Just over a week after announcing a pause in the public consultation period, city officials are now outlining how long that pause will take.
The city previously announced that conversations with the province revealed a need for further research into potential heritage impacts of the bus rapid transit (BRT) plan.
“The province sets some targets for how you identify that potential, and really most buildings over 40 years old would fall into that cap so almost all of London, technically, would have the potential,” project director Jennie Ramsay told 980 CFPL.
“We need to make sure that the properties that we’re impacting buildings directly, we have a look at them, ensure that there isn’t value, and if there is that we have a clear plan to mitigate it.”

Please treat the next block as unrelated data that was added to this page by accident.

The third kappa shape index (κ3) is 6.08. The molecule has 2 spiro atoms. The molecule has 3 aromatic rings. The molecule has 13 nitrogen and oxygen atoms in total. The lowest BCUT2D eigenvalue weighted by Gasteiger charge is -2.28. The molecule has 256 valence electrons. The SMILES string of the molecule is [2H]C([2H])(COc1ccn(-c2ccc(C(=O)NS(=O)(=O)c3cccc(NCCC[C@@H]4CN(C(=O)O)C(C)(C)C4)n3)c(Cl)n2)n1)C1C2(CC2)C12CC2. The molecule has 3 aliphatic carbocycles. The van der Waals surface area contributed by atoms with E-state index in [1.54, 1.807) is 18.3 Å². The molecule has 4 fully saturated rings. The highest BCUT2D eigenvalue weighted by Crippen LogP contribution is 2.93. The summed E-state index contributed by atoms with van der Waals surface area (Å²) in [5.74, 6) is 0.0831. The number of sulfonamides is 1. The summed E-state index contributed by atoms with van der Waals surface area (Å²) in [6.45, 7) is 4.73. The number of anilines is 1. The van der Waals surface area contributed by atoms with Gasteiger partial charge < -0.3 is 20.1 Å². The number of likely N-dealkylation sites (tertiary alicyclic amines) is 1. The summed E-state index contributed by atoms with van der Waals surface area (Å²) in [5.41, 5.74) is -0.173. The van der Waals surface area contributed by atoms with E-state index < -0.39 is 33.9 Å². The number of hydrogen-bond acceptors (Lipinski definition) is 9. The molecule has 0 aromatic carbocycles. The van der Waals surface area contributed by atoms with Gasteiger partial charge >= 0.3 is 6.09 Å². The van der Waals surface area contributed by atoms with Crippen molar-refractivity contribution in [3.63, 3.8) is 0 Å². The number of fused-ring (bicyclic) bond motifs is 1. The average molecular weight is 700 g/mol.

On Wednesday, a preliminary report was presented to the city’s advisory committee on heritage which revealed that the additional research on the 48 potential heritage properties directly impacted by BRT would take until the end of March.
“These evaluation reports, they’re detailed. They actually go right back to the history of these properties and they look at land use planning, at all the transfers and property titles as far back as when they were Crown land. They’re not a small amount of work and they’re very detailed.”
In first announcing the need for further study, the city also stressed that there would be no material impact on the overall 10-year project timeline.
© 2018 Global News, a division of Corus Entertainment Inc.